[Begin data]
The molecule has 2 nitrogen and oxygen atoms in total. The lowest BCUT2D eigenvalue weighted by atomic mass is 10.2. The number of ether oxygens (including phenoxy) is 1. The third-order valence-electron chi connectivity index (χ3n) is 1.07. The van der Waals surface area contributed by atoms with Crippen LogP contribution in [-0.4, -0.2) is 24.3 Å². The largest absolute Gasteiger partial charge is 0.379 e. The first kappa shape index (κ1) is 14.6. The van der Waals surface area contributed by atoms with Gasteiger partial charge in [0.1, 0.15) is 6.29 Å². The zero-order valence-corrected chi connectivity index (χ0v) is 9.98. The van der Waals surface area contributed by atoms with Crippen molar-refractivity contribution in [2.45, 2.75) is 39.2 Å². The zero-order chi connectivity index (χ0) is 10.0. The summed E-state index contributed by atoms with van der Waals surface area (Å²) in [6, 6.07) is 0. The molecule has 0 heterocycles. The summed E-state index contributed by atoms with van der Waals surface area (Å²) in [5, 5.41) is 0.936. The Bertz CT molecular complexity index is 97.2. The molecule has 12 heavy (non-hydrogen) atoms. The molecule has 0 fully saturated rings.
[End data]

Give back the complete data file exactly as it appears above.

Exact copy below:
The molecule has 2 nitrogen and oxygen atoms in total. The lowest BCUT2D eigenvalue weighted by atomic mass is 10.2. The number of ether oxygens (including phenoxy) is 1. The third-order valence-electron chi connectivity index (χ3n) is 1.07. The van der Waals surface area contributed by atoms with Crippen LogP contribution in [-0.4, -0.2) is 24.3 Å². The largest absolute Gasteiger partial charge is 0.379 e. The first kappa shape index (κ1) is 14.6. The van der Waals surface area contributed by atoms with Gasteiger partial charge in [0.1, 0.15) is 6.29 Å². The zero-order valence-corrected chi connectivity index (χ0v) is 9.98. The van der Waals surface area contributed by atoms with Crippen molar-refractivity contribution in [2.45, 2.75) is 39.2 Å². The zero-order chi connectivity index (χ0) is 10.0. The summed E-state index contributed by atoms with van der Waals surface area (Å²) in [6, 6.07) is 0. The molecule has 0 heterocycles. The summed E-state index contributed by atoms with van der Waals surface area (Å²) in [5, 5.41) is 0.936. The Bertz CT molecular complexity index is 97.2. The molecule has 12 heavy (non-hydrogen) atoms. The molecule has 0 fully saturated rings.